GI Microbiota and Regulation of the Immune System

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ISBN-13:
9780387799896
Erscheinungsdatum:
19.12.2008
Seiten:
149
Autor:
Gary B. Huffnagle
Gewicht:
479 g
Format:
248x175x14 mm
Serie:
635, Advances in Experimental Medicine and Biology
Sprache:
Englisch
Beschreibung:

The idea that the microbial communities within the GI tract have a profound influence on general human health actually originated with Russian scientist Elie Metchnikov at the turn ofthe last century. Also known as the "fatherofimmunol­ ogy", Metchnikovbelievedthat putrefactivebacteriain the gut were responsible for enhancing the aging process. He theorized that ingestion ofhealthy bacteria found in fermented foods could counteract toxic bacteria and was the key to good health. His theories concerning good bacteria and health can be found in his treatise "The ProlongationofLife: Optimistic Studies".Thesewritings promptedJapanesescientist Minoru Shirotatobegin investigationofhow fermentative bacteriaimprove health. He succeededin isolating astrainofLactobacillusthat could survive passage through the intestine, while promoting a healthy balance ofmicrobes. The "Shirota strain" is still used today in the fermented beverage Yakult.It is clear from a commercial standpoint that these ideas have inspired the development of a probiotic industry, which has expanded greatly in the U.S. over the past 5-10 years.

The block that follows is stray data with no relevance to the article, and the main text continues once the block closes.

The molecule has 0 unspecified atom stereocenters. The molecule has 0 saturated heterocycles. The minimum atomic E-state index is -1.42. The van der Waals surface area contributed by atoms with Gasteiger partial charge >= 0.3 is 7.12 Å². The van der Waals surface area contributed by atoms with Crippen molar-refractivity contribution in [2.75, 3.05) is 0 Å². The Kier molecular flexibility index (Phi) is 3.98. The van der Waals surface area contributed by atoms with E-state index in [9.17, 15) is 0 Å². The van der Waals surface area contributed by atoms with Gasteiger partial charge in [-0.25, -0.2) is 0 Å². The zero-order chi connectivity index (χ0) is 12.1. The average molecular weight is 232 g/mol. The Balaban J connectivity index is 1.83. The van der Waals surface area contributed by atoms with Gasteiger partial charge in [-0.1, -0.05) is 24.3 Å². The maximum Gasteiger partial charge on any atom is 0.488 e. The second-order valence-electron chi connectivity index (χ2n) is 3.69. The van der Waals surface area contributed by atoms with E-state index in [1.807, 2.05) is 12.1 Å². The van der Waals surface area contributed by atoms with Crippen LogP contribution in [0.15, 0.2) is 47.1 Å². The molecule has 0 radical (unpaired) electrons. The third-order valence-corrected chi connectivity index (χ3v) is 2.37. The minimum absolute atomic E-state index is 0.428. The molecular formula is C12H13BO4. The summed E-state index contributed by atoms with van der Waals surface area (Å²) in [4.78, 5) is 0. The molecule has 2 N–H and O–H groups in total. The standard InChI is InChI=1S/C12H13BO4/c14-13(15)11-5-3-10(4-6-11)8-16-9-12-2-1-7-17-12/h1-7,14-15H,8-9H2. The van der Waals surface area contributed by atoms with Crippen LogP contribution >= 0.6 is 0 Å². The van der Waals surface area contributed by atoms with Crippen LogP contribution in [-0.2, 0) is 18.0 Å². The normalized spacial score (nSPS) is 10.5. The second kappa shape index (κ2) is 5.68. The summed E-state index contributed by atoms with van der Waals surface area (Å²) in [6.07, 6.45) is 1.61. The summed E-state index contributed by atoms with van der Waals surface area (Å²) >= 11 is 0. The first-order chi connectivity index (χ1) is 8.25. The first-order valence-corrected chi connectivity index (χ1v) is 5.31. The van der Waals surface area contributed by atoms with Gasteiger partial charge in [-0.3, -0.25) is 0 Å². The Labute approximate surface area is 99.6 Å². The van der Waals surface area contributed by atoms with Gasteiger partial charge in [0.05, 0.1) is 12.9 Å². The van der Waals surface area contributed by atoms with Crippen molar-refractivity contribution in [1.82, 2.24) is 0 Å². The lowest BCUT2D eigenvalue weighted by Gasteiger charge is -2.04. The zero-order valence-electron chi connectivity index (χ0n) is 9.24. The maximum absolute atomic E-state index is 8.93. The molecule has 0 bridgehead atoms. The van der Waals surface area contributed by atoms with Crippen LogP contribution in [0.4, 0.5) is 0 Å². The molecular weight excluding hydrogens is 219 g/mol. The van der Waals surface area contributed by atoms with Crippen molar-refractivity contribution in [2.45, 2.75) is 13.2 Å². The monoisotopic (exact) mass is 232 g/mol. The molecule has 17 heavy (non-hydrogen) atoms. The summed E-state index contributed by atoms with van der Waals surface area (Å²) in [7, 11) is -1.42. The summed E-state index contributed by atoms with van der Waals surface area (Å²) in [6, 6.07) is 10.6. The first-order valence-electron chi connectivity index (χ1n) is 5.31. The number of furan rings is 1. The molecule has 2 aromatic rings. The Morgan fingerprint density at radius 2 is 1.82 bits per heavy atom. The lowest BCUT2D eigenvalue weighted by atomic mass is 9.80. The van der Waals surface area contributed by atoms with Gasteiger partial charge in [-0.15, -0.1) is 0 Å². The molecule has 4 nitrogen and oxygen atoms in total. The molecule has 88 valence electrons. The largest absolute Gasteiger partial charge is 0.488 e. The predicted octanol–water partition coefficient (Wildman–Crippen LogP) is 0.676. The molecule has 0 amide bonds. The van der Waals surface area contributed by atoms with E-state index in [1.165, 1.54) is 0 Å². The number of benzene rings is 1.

Section I. Overview Chapters 1. Overview of Gut Immunology Katie Lynn Mason, Gary B. Huffnagle, Mairi C. Noverr and John Y. Kao Abstract Introduction: Tolerance vs. Inflammation Gastrointestinal Tract Architecture Components of the Gut Immune Response Coordination of the Gut Immune Response Importance of the Gi Microbiota Summary 2. The Commensal Microbiology of the Gastrointestinal Tract Janet M. Manson, Marcus Rauch and Michael S. Gilmore Abstract Introduction Culture-Dependent Versus Culture-Independent Techniques Bacterial Diversity Regional Colonization of the GI Tract Influences on Microbiota Future Study of GI Tract Ecology Section II. Current Techniques 3. Overview of the Gastrointestinal Microbiota Vincent B. Young and Thomas M. Schmidt Abstract Introduction Structure of the Intestinal Microbial Community Functional Aspects of the Intestinal Microbiota Methods to Study the Structure and Function of the Gut Microbiota The Microbiota in the Context of the Intestinal Ecosystem Ecologic Statistical Analysis as a Means to Reduce Data Complexity Summary 4. Effects of Microbiota on Gi Health: Gnotobiotic Research Robert Doug Wagner Abstract Introduction Immunodeficient Gnotobiotic Models Immunological Effects of GI Tract Infections in Gnotobiotic Animals Gnotobiotic Studies of Microbial Antagonism Microbiota Effects on Gut Associated Lymphoid Tissue Architecture Inflammatory Responses to the Microbiota New Directions for Gnotobiotic Studies of the Microbiota and Immunity Section III. Interaction with the Host 5. positive interactions with the microbiota: Probiotics Marko Kalliomäki, Seppo Salminen and ErikaIsolauri Abstract Introduction Definition of a probiotic Traditional selection criteria for probiotics and rationale for new ones Importance of Viability of Probiotics Probiotics augment gut barrier mechanisms Probiotics have anti-inflammatory properties in the gut Atopic disease is a target for probiotic intervention Probiotics in clinical studies with allergic diseases Probiotics May have additive positive effects with infant diet Novel molecular technologies aid in uncovering complex host-probiotic interactions and constructing probiotics with new properties Summary 6. Negative Interactions with the Microbiota: IBD Nita H. Salzman and Charles L. Bevins Abstract Introduction IBD Evidence of Bacterial Involvement in Intestinal Inflammation Primary Cause-Bacteria? Primary Cause-Host? Concluding Comments Section IV. Role of the Diet 7. Diet, Immunity and Functional Foods Lesley Hoyles and Jelena Vulevic Abstract Introduction Colonic Functional Foods Prebiotics Effects of Prebiotics on Immunity Mechanisms for the Effects of Prebiotics on the Immune System Dietary Fibers Other Functional Foods Summary Section V. Host-Microbe Signaling 8. Host-Microbe Communication within the GI Tract Christopher A. Allen and Alfredo G. Torres Abstract The Gastrointestinal Tract Maintaining Physiological and Immunological Homeostasis in the Gut Host-Bacterial Interactions in the Gut Host-Mediated Regulatory Mechanisms Bacterial-Mediated Regulatory Mechanisms The Role of Gut Flora in Immune System Development and Immunological Tolerance Commensal Bacteria, Mucosal Immunity and Development of Inflammatory Disease Novel Mechan

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